Ousted Hong Kong lawmaker Sixtus Baggio Leung Chung-hang has made a last-ditch attempt to challenge his criminal conviction for storming a Legislative Council meeting five years ago in a bid to take his oath of office.
Leung lost his first appeal against conviction last September for taking part in an unlawful assembly, with the High Court finding the 34-year-old had displayed violent behaviour involving illegal force during the chaotic incident on November 2, 2016.
Upon serving his four-week jail term, Leung left Hong Kong for the United States in November last year, to seek asylum from “profound political persecution”.
He is understood to be among 30 fugitives currently overseas who are wanted in Hong Kong on suspicion of violating the national security law imposed on the city by Beijing last year.
But Leung has not given up his appeal and the top court has agreed to hear it in his absence.
The appeal raised a significant point of law on the proper construction of the phrase “likely to cause any person reasonably to fear” in the unlawful assembly offence created by the Public Order Ordinance.
On Tuesday, his counsel Douglas Kwok King-hin argued that prosecutors must prove the defendant knew, intended or was reckless as to whether his involvement in a public assembly would cause others to reasonably fear a breach of the peace, such that the accused could not be held liable for any fear he unknowingly caused.
Otherwise, that would inculpate an innocent person who could not know the consequences of his conduct, Kwok said.
“It’s of fundamental importance that the defendants be allowed to explain,” Kwok continued. “They’re entitled, under protection of fundamental rights, to conduct themselves in an insulting or provocative manner short of inciting violence.”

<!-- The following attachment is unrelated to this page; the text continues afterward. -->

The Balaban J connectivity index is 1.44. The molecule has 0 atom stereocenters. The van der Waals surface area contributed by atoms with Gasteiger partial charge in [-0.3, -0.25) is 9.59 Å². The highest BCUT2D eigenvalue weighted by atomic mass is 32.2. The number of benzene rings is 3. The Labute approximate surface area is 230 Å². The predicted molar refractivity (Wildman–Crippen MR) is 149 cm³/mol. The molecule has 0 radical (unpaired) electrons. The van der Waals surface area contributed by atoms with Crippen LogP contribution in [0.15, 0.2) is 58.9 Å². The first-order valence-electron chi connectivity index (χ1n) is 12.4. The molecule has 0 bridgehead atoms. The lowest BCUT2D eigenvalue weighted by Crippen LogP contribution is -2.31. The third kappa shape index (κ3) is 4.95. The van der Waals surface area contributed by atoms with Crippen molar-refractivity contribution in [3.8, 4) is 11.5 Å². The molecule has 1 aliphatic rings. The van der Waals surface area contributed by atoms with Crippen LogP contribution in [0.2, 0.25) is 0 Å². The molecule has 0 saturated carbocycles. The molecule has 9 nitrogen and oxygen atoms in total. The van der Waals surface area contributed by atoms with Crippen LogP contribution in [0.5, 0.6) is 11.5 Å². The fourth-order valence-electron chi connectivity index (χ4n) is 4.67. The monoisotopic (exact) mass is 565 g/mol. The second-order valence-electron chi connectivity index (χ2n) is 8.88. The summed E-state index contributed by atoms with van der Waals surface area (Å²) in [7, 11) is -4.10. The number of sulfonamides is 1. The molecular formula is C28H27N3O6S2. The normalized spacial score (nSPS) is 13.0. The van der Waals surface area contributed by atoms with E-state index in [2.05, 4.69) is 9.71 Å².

A defendant might mistakenly believe his conduct would not cause fear, or as seen in the present case, be reckless to that fear, as Leung believed his behaviour was justified, which the trial magistrate had overlooked, Kwok said.
Acting deputy director of public prosecutions Jonathan Man Tak-ho countered that the ordinance clearly stipulated two modes of committing the offence: one with the intent to cause fear; the other engaging in disorderly or prohibited conduct that was likely to cause fear.
Given there was no mention of intent in the second scenario that was encapsulated in the disputed phrase, Man argued that prosecutors were not required to prove the mental element as alleged.
Man also pointed out the ordinance’s main objective was to maintain public order and so the prohibition on unlawful assemblies was preventive in nature, to “nip in the bud” the serious consequences that might arise from any possible breach of the peace.
The five judges at the Court of Final Appeal, who included Chief Justice Andrew Cheung Kui-nung, have reserved judgment.
The case was part of an oath-taking saga in 2016 triggered by Leung and Yau Wai-ching’s anti-China antics during their swearing-in ceremony on October 12 that year, which caused them to be barred from the chamber.
The National People’s Congress Standing Committee in Beijing issued an interpretation of the Basic Law, Hong Kong’s mini-constitution, the following month, ruling public officials were required to take their oaths “sincerely” and “solemnly”.
Leung and Yau, 29, were officially unseated by the High Court on November 15 – 13 days after they stormed the meeting.